Jolly Ranchers are sold at most every prison and are therefore usually the base for these bootleg bonbons. I have seen these melted and poured around a chewy chunk of now and later center. Spicy cinnamon fireballs have been used as a centerpiece atop the disc of reformed fruit candy. Powdered drink mix has been added to the recipe for color and flavor, and is often dusted across the surface of the finished product to make it less sticky and therefore easier to handle. Whatever the design, these treats are finally wrapped in squares of plastic garbage bag, tied off, and sold for fifty cents or a dollar depending on the size and complexity of the creation as well as market saturation. While these specialty items are completely harmless, they are, by any definition, most certainly contraband.

The Gunslinger

Any CO or other security staff member who has spent a year or more in corrections has most assuredly come across one of these manufactured morsels. Sergeant Shroder had close to thirty years on the job and seemed to gloat with a sickening satisfaction over his ability to flush out even the tiniest infraction of the rules. He moved with a stoop-shouldered, cock-hip shuffle with his hands at his sides like he was some kind of third-rate gunslinger in a B movie western. This cowboy impression was accentuated by the poor approximation of a bushy blond moustache. For some unknown but undoubtedly bizarre reason he managed to always smell like mustard. Shroder was universally disliked by the inmate population, and by all available accounts, he was viewed as a joke by many of his colleagues and had few fans amongst them.

Asinine

Each of the six men in the cell froze as Sergeant Shroder slowly ambled in with his congenial “Hello, gentlemen”, meant to disarm anyone who wasn’t already privy to his reputation. Slow in speech and manner, but his agile eyes missed little, and in this instance they fixed upon a couple colorful discs sitting on the shelf next to Flick, who was sitting on his bunk trying to project the perfect picture of innocence. Sergeant Shroder wasn’t buying it.

“What are these?” Shroder asked, cradling them in his palms and staring with a perplexed interest as if he had never before in his long DOC tenure encountered anything like them. Which, of course, he must surely had.

“Candy,” Flick replied with understandable unease and trepidation.

“They don’t sell these in commissary.”

“Ah, no. No. They’re . . . homemade.” Each word was distinct from the last, a verbal tiptoe through a minefield. Flick knew that the trap was set, but was helpless to do anything but play the scenario out.

“So you made it?” wily Shroder queried.

“Nope.”

“So then who made it?”

Flick was no snitch, so he replied not a word.

“Hmmm . . .” Sergeant Shroder examined the treats, making more inquisitive sounds and blowing exasperating breaths through the strands of his anemic stache before speaking again. “This looks like drugs to me.”

Flick’s face swiftly flipped through confusion and outrage before setting into acceptance that he was almost certainly screwed.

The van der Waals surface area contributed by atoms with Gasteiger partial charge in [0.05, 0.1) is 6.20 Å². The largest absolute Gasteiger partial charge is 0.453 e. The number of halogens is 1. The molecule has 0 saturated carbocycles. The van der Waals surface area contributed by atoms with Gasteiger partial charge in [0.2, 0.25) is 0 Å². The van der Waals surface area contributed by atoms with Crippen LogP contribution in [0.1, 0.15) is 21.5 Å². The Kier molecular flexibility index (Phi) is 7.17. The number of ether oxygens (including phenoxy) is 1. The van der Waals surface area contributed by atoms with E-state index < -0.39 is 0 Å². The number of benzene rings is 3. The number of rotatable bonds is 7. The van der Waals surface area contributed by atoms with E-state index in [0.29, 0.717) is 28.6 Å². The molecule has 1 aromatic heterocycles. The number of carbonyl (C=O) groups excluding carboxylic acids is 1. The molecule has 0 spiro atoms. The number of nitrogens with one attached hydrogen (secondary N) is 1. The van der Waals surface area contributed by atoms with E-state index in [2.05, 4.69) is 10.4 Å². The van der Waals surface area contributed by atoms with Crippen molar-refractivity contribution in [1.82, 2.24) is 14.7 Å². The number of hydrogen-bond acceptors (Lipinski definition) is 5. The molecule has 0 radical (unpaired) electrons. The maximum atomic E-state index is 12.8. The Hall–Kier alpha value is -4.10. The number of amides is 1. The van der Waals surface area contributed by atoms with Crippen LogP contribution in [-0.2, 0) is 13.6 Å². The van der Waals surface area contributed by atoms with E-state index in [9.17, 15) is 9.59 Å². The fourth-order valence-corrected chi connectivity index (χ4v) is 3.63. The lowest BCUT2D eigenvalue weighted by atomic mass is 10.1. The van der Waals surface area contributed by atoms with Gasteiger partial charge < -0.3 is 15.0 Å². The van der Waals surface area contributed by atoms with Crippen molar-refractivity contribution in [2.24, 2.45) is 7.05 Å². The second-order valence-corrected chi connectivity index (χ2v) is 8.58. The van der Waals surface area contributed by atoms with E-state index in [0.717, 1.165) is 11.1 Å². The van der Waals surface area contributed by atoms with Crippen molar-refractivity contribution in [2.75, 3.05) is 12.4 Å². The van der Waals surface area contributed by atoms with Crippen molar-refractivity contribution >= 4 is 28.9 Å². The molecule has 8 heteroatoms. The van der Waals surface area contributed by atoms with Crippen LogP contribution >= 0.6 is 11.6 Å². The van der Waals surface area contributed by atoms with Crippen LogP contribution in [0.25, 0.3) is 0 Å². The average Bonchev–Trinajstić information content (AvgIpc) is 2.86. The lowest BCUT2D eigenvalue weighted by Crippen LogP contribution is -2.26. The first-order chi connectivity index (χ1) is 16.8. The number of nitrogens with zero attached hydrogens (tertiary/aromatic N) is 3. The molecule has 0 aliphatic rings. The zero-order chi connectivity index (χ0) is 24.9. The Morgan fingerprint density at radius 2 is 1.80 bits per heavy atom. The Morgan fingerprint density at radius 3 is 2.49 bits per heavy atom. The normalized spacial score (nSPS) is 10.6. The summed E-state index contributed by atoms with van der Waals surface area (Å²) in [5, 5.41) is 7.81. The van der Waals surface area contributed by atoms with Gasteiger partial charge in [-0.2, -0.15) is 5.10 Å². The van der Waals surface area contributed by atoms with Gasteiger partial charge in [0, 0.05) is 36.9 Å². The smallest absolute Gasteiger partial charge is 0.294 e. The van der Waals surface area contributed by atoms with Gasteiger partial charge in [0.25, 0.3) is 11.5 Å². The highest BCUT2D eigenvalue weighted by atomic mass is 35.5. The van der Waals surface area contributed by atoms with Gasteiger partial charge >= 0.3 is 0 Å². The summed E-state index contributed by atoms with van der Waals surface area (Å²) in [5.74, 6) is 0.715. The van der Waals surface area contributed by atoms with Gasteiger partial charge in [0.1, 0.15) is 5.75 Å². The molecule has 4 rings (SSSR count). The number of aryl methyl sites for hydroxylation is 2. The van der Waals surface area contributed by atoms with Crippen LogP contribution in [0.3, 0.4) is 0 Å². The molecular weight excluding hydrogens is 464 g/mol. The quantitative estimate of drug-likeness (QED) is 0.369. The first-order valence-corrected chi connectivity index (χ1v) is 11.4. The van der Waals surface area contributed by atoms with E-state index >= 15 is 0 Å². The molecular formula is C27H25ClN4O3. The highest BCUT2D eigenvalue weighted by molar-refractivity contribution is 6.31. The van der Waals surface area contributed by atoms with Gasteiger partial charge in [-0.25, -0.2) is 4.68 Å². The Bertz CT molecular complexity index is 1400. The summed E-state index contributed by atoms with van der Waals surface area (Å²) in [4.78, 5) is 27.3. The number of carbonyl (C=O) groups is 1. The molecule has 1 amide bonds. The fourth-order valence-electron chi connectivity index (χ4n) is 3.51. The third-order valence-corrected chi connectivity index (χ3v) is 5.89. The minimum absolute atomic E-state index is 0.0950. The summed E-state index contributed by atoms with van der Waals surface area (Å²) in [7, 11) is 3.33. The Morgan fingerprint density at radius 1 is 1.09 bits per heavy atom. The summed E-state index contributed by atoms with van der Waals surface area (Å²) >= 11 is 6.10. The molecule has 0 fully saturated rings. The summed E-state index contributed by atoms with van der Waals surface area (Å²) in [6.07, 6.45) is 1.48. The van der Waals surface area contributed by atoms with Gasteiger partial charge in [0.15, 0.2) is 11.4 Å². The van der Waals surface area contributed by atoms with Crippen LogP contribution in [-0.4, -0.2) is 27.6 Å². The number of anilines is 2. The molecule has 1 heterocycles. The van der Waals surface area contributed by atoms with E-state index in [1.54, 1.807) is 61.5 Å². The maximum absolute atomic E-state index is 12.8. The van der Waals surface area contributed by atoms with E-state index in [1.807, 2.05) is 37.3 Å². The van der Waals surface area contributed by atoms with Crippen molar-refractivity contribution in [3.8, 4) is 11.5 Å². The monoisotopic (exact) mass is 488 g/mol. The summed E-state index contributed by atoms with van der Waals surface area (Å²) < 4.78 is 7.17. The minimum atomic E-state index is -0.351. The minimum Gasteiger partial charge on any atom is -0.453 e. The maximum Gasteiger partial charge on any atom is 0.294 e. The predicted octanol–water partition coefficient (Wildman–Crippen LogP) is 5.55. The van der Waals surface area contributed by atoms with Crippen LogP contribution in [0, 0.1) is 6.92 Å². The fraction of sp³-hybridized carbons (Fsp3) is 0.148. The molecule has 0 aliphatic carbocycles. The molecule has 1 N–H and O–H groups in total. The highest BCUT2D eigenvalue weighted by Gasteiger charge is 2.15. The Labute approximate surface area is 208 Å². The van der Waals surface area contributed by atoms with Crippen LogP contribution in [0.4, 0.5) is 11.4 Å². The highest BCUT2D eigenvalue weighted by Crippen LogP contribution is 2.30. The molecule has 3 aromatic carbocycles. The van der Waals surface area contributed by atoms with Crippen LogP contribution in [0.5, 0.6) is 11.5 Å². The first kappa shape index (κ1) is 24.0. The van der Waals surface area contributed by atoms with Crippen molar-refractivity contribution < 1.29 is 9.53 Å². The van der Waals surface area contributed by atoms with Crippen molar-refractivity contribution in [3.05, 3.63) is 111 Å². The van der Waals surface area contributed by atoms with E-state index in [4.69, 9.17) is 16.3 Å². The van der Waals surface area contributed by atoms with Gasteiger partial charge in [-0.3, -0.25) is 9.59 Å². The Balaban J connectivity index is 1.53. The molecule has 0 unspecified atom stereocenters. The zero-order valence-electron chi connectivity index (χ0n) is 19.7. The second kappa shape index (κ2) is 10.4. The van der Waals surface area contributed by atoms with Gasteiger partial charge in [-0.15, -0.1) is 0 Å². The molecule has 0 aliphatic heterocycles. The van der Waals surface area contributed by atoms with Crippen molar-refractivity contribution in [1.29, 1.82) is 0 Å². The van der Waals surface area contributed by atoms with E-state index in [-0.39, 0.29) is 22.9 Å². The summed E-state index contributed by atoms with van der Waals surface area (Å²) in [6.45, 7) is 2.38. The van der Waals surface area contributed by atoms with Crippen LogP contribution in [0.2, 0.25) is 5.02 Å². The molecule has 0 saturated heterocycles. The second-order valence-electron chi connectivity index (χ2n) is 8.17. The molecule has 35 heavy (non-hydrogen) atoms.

An Artisan

The name of the candy-maker in question began with the letter “S”, and he was one of Flick’s good buddies. Flick wasn’t about to rat him out, neither could he exactly dispute the fact that what Shroder held in his hand could be construed to somewhat resemble drugs. Fruit punch drink mix had been artfully swirled into the center of the colorful but largely translucent slab and could, theoretically, have been crushed up pills of some kind. Embedded into the surface of the candy was a single Skittle that had been painstakingly pressed into the confection as it began to harden so that the stamped “S” was clearly visible. It was the artisan’s signature. With a bit of stretch in logic and good sense it could also be perceived as a pill of some kind. The high quality craftsmanship of the candy was Flick’s undoing, but still he tried his best to dig himself out of a hole that Sergeant Shroder had thrown him in.

The Gunslinger Gets His Man 

“That’s not drugs, it’s just candy. Look, that’s a Skittle on top.”

“Well, I know you guys call pills Skittles sometimes. So, maybe it’s one of them kind. I’m no doctor.” Shroder was being deliberately dim, and it was working to get on Flick’s nerves.

“You don’t need to be a doctor,” Flick replied, not quite yelling, but almost. “It’s just candy, that’s all. Are you freaking kidding me!” Now he was yelling. “See look.” He snatched one of the sweets from Shroder, unwrapped it with a practiced twist and flip to deposit it on his tongue. “See? Candy,” he managed to mumble around the substantial chunk he had quickly shuttled into the hollow of his cheek.

Sergeant Shroder’s belligerent bullying ploy had worked, though in all likelihood once even the possibility of drugs was voiced, Flick was doomed to a seg-term, even if only for a brief time to investigate the “suspected illicit substance”.

Sergeant Shroder’s moustache twitched with delight as he smirked his satisfaction. “Destroying the evidence. That’s alright, I’ve got this other one.” Shroder’s fist closed around the second candy before dropping it into his shirt’s breast pocket. “We’ll see what this really is. Go ahead and turn around for me.” With that he reached for one of the four sets of handcuffs dangling from his belt, and in doing so, sealed Flick’s fate.

Fallout